In Business, Events, News, Sports

By Stacey Gualandi

In one corner, the world-renowned comedian-turned-actor Eddie Griffin.

In the other, former football player-turned-professional heavyweight boxer Antonio Zepeda, who played football at UNLV.

On stage and in the ring, they are going the distance to fight for at-risk youths in Las Vegas.

“We both came from broken homes, so we understand what these kids are going through,” Griffin says.

Griffin is a successful standup who has starred in numerous shows on both the big and small screen despite, he says, not knowing his father until he was age 16.

“I had three uncles, and they became my father figure,” Griffin says. “Deep inside, I know every boy is wanting to see where half of their genetic code came from. They wanna see this guy, they wanna meet this guy. So, I met him.”

“How was that?”

“I hit him dead in the mouth,” Griffin admits. “I forgave, but I did not forget. I can’t carry that for the rest of my life. Now I have my own children, and I became the father that I always wanted to have, so you can break that cycle in one generation.”

In 2013, the now father of 12 (eight boys, four girls!) decided to make a difference for other underprivileged children by joining forces with his longtime friend Darin Feinstein, a prolific and successful Las Vegas businessman and financial investor.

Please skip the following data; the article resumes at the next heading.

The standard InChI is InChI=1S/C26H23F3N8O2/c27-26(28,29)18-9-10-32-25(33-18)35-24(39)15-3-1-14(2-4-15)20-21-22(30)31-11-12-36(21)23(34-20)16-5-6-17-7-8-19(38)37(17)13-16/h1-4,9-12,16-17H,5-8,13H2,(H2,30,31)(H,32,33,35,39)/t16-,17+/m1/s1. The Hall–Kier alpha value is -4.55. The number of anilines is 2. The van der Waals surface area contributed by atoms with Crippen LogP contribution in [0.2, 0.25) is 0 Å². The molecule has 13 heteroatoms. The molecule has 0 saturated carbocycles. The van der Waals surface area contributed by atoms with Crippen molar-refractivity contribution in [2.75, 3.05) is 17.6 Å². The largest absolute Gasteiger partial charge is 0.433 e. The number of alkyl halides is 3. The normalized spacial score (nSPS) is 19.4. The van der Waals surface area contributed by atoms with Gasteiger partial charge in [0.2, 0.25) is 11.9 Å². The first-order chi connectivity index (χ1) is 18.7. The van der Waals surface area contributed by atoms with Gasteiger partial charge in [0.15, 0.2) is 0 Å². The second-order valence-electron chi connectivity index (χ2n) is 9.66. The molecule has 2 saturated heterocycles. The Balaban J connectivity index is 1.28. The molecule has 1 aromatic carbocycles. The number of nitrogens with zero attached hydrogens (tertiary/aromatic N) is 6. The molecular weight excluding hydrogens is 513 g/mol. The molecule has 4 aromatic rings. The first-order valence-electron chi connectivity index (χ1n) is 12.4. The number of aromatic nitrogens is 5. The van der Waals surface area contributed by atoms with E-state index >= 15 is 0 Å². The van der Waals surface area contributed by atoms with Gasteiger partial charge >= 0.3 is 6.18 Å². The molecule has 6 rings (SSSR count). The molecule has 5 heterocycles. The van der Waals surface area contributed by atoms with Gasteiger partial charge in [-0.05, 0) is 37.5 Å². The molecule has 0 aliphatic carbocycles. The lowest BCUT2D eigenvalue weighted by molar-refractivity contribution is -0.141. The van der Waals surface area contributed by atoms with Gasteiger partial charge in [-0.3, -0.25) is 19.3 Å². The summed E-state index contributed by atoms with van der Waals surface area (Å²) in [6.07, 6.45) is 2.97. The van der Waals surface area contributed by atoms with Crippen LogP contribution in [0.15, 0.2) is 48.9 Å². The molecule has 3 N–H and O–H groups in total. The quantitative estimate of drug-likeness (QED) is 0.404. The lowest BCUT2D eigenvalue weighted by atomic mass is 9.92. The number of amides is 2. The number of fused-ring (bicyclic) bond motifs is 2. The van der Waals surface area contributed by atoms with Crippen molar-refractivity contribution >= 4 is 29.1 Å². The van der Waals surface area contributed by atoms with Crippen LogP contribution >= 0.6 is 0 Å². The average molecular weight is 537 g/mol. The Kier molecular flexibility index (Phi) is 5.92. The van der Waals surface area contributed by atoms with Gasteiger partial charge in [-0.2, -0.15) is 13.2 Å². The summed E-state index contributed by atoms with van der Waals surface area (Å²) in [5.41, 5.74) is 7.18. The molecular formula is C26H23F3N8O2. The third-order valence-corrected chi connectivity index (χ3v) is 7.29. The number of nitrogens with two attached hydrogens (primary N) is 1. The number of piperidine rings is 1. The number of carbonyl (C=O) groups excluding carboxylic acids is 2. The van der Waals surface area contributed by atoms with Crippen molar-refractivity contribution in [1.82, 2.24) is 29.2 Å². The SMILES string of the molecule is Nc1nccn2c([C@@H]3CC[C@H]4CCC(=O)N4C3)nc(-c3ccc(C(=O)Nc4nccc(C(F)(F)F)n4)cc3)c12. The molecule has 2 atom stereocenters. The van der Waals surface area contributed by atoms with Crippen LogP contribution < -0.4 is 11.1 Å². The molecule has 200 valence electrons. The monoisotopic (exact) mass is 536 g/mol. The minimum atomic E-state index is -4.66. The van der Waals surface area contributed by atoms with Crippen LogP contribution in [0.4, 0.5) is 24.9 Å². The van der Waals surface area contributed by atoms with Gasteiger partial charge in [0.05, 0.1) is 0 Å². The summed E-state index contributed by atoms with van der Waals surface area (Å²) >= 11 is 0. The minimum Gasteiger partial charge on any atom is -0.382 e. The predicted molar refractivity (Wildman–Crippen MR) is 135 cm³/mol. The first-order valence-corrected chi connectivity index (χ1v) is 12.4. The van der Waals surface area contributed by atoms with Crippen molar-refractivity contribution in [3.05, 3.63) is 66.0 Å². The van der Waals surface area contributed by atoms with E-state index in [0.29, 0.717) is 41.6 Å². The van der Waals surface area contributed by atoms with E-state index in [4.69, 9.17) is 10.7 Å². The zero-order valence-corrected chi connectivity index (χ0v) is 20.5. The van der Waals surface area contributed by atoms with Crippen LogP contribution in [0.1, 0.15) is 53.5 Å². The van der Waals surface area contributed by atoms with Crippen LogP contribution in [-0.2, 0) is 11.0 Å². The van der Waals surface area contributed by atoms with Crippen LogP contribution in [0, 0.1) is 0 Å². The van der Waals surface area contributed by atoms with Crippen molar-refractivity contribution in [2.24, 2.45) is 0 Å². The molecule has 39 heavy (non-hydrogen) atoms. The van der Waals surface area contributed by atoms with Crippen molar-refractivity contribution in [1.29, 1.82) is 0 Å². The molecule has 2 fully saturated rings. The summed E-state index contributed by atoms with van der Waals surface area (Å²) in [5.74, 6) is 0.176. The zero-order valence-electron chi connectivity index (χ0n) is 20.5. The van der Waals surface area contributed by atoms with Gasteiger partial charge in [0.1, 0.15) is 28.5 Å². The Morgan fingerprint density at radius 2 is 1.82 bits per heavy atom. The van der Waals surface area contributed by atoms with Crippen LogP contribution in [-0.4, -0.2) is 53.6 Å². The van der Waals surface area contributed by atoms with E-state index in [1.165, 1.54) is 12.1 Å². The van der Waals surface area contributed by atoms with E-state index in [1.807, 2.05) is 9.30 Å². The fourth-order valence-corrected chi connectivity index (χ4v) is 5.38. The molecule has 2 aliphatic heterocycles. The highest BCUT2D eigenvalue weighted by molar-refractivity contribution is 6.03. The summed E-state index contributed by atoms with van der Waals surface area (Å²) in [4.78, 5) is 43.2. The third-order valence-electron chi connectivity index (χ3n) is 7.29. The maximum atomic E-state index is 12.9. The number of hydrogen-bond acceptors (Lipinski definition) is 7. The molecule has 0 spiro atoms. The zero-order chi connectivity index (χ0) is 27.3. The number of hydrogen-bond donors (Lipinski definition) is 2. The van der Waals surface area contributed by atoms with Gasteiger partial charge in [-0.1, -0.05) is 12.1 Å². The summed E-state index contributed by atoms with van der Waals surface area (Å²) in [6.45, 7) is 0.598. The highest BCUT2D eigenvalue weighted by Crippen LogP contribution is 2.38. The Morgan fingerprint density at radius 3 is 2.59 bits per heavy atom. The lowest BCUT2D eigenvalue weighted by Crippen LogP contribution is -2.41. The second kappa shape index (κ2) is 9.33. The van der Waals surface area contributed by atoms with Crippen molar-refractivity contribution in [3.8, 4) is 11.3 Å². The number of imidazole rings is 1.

They had worked with The Shade Tree – a battered women’s and children’s shelter in Las Vegas – but wanted to expand, so together they formed The Feinstein Griffin Foundation to provide equal-education opportunities to kids who need it most.

“If you can show a child a good time, then they’re gonna want more good times,” says Griffin, the self-described fun-raiser. “Then you have to explain the work ethic that it takes to find this type of joy constantly. I think the first move is just make sure that they have a motherf*cking good ass time.”

“Eddie and I have been best friends for more than 20 years and both have large families,” Feinstein says.

“During that time, as we’ve reflected on the state of the world, we realized it seems that children who have no father figure in their lives have a massive disadvantage. So, we wanted to create something substantial to help make a difference.”

About 12 years ago, they established The Feinstein Griffin Foundation for underprivileged children, and every year, they go to The Shade Tree in December to help brighten spirits during the holidays, catering lunch from El Dorado Cantina, which Feinstein owns, and bringing in musicians and performers and commissioning local artists to paint murals on-site.

“We’ve also taken children to special events with their mothers such as Britney Spears concerts, shows like ‘MJ Live’ and Circus 1903 and dinners,” Feinstein says. “For more than a decade, we have provided dozens of these special experiences to children and their mothers, and it is our goal to continue that work while providing the ability to educate the children on how to succeed in our country.

“We created a free 12-step educational program for children to help them develop logical skills and provide fundamental tools for them to think independently after they turn 18 and into adulthood.”

“Since I was 10 years old, I’ve had the same goal: to start a nonprofit for troubled teens and at-risk youth,” Antonio Zepeda says.